Special configuration keyword setenv-query defines an SQL query for setting the environment. After expanding PAM items (see item expansion), this query is executed and the first tuple (row) is taken from its result. Each column in this tuple creates an environment variable: the column name becomes the name of environment variable, the column value becomes the variable value.

Consider for example, the following SQL table:

CREATE TABLE userprop (
  username varchar(32),
  dir varchar(128),
  uid int,
  gid int
);

which contains, among others, the following data:

("smith", "/var/spool/dir/1", 16, 10000)

Let the configuration file contain this query definition:

setenv-query SELECT dir as home, uid, gid \
             FROM userprop \
             WHERE username='$user'

Now assume that the user ‘smith’ is authenticated using pam_mysql. The setenv-query is executed. Then, after pam_authenticate the PAM environment will contain:

home=/var/spool/dir/1
uid=16
gid=10000

6.4 Using SQL modules for session management.

Both pam_mysql and pam_pgsql can be used for session management. This makes it possible to use your SQL database instead of system wtmp/utmp files, or as a complement to them.

To enable SQL session management, the configuration file must define the following two variables:

session-start-query query

Defines the query to be executed when the session begins.

session-stop-query query

Defines the query to be executed when the session ends.

Before executing, both queries are subject to item expansion (see item expansion).

As an example, consider the following configuration file statements:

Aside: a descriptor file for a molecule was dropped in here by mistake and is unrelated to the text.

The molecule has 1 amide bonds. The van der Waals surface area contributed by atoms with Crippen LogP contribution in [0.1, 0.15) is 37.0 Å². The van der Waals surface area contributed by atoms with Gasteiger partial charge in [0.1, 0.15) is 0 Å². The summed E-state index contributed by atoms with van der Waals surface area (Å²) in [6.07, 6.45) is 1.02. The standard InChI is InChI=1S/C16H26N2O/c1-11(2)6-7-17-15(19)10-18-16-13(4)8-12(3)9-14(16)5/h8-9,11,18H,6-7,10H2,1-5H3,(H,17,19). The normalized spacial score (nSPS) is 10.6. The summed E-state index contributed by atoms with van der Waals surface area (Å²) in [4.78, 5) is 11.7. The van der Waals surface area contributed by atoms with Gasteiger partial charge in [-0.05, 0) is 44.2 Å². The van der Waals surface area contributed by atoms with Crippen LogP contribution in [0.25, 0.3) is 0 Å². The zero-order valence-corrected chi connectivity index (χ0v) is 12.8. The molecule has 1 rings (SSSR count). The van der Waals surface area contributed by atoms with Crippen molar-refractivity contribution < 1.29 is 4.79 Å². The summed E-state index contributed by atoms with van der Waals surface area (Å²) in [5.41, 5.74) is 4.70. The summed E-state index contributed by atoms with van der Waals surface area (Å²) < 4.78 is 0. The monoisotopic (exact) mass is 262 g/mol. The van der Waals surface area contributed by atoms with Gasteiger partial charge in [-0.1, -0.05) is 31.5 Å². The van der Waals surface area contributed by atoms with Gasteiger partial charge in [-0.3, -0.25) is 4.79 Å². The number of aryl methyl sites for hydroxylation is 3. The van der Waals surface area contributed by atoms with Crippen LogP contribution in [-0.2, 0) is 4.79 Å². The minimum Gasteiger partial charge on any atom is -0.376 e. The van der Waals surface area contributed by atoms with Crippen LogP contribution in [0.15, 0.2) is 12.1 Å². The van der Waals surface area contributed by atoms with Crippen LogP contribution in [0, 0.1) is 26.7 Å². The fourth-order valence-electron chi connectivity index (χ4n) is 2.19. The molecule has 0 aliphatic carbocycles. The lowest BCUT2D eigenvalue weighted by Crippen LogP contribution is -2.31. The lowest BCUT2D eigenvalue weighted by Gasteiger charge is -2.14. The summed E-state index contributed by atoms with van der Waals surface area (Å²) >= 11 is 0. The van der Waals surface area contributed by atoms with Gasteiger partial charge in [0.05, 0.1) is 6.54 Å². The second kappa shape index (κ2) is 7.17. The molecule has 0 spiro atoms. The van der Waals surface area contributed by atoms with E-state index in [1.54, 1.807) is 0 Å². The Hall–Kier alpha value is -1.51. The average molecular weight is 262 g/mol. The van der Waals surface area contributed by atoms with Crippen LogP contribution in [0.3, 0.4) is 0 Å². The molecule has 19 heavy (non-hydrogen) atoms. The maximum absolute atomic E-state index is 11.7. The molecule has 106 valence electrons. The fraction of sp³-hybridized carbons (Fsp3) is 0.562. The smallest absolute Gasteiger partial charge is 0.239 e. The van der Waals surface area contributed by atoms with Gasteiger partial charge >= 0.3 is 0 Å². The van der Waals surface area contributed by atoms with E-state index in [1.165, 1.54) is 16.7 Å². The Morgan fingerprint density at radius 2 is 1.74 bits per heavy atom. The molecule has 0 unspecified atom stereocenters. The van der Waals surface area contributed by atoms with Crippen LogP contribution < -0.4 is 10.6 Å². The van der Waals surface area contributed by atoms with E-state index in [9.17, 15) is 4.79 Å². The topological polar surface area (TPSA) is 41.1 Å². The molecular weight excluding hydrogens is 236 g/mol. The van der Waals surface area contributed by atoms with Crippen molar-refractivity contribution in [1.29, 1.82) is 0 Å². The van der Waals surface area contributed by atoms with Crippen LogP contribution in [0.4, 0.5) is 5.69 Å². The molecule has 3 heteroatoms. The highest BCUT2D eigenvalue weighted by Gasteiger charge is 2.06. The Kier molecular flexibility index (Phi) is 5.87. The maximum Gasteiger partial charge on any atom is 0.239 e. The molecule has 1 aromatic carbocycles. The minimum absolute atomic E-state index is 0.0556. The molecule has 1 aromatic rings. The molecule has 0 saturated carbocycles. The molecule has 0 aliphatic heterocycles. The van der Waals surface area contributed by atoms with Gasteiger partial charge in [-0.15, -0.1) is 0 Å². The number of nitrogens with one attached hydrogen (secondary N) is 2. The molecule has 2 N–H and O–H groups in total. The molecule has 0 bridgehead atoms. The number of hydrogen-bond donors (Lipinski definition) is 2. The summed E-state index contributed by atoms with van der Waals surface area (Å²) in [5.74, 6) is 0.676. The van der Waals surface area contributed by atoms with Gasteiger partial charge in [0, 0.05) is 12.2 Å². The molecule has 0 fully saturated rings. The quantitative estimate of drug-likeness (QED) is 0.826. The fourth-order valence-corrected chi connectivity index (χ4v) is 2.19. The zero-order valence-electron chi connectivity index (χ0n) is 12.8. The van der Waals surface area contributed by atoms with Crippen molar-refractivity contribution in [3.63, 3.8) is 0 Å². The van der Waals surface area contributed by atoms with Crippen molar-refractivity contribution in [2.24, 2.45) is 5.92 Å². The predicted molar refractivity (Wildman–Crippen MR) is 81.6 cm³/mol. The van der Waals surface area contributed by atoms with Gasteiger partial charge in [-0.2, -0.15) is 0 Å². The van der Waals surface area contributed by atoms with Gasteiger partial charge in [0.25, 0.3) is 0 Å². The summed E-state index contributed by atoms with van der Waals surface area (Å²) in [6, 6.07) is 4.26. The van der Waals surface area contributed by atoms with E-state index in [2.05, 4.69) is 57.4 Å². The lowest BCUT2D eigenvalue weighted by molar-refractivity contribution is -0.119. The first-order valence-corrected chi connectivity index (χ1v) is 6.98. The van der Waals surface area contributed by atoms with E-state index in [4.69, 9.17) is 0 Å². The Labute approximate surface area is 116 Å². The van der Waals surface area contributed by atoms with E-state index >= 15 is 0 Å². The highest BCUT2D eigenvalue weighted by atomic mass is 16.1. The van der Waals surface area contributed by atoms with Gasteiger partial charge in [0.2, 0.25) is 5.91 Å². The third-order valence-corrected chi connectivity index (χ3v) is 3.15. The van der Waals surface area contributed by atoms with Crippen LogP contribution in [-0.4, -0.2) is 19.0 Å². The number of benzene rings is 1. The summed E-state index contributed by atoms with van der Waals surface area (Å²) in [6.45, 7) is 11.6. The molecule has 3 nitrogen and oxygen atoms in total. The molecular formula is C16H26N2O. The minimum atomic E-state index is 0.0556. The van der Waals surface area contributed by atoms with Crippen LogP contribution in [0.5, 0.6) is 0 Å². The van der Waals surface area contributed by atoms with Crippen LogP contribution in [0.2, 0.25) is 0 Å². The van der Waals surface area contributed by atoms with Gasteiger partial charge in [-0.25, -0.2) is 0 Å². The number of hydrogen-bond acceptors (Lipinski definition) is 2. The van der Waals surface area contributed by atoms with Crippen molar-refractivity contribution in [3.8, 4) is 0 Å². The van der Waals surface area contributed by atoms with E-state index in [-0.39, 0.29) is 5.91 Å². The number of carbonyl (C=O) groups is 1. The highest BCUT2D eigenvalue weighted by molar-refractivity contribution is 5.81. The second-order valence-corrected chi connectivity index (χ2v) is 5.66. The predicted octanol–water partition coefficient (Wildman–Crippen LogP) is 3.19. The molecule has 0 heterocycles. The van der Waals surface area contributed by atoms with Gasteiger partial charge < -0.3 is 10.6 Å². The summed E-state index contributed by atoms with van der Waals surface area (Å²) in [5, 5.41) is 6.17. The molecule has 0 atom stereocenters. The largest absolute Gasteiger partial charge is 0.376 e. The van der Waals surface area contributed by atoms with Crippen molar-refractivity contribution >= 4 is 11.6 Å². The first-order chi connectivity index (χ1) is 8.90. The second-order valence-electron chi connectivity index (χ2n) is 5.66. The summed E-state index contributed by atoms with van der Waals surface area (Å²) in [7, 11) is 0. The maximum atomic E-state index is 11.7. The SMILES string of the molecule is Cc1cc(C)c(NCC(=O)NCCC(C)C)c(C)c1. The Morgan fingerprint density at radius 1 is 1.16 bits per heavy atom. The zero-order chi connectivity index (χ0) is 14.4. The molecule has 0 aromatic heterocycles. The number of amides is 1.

session-start-query INSERT INTO acct \
                    (status, username, tty, starttime) \
                    VALUES(0, '$user', now(), '$tty')
session-stop-query  UPDATE acct \
                    SET status=1,
                        sessiontime=age(now(), starttime) \
                    WHERE username='$user'

They assume that the PostgreSQL table ‘acct’ has the following structure:

status int

Status of the record: ‘0’ if the session is active, ‘1’ if it is closed.

username varchar(32)

User name.

tty varchar(16)

TTY from where the user logged in.

starttime timestamp

Time when the session was started.

sessiontime interval

Duration of the session if status=1.

6.5 Summary of configuration statements.

This section summarizes all available configuration file statements. For each statement it provides a short description and a reference to the section in this manual where it is described.

allow-ldap-pass bool

The returned password may be a LDAP-style password hash, i.e. the hash value encoded as base-64 and prefixed with a hashing algorithm name in curly braces. This variable is true by default. See sql auth.

allow-md5l-pass bool

The returned password may be encrypted using MySQL md5 function. This keyword is specific for pam_mysql. See sql auth.

allow-mysql-pass bool

The returned password may be encrypted using MySQL password function. This keyword can be used only in pam_mysql configuration. See sql auth.

allow-plaintext-pass bool

The returned password may be plaintext. Without this option, it is supposed to be encrypted using the system crypt function. See sql auth.

db database

Sets the database name. See config.

port number

Defines the SQL port number. See config.

login string

Sets the SQL user name. See config.

pass password

Sets the SQL user password. See config.

passwd-query query

Defines the query used to obtain the user’s password from the database. The query is subject to item expansion (see item expansion).

See sql auth, for a detailed description.

session-start-query query

Defines the query to be executed on session start. The query is subject to item expansion (see item expansion). See sql session, for a detailed description.

session-stop-query query

Defines the query to be executed on session stop. The query is subject to item expansion (see item expansion). See sql session, for a detailed description.

setenv-query query

This query is available when the package is compiled with Linux PAM implementation. It allows to select arbitrary data from the database and to store them in PAM environment. The first tuple returned from query is selected, the column names are used as environment variable names, and column values as their values.

The query is subject to item expansion (see item expansion).

See sql setenv, for a detailed description.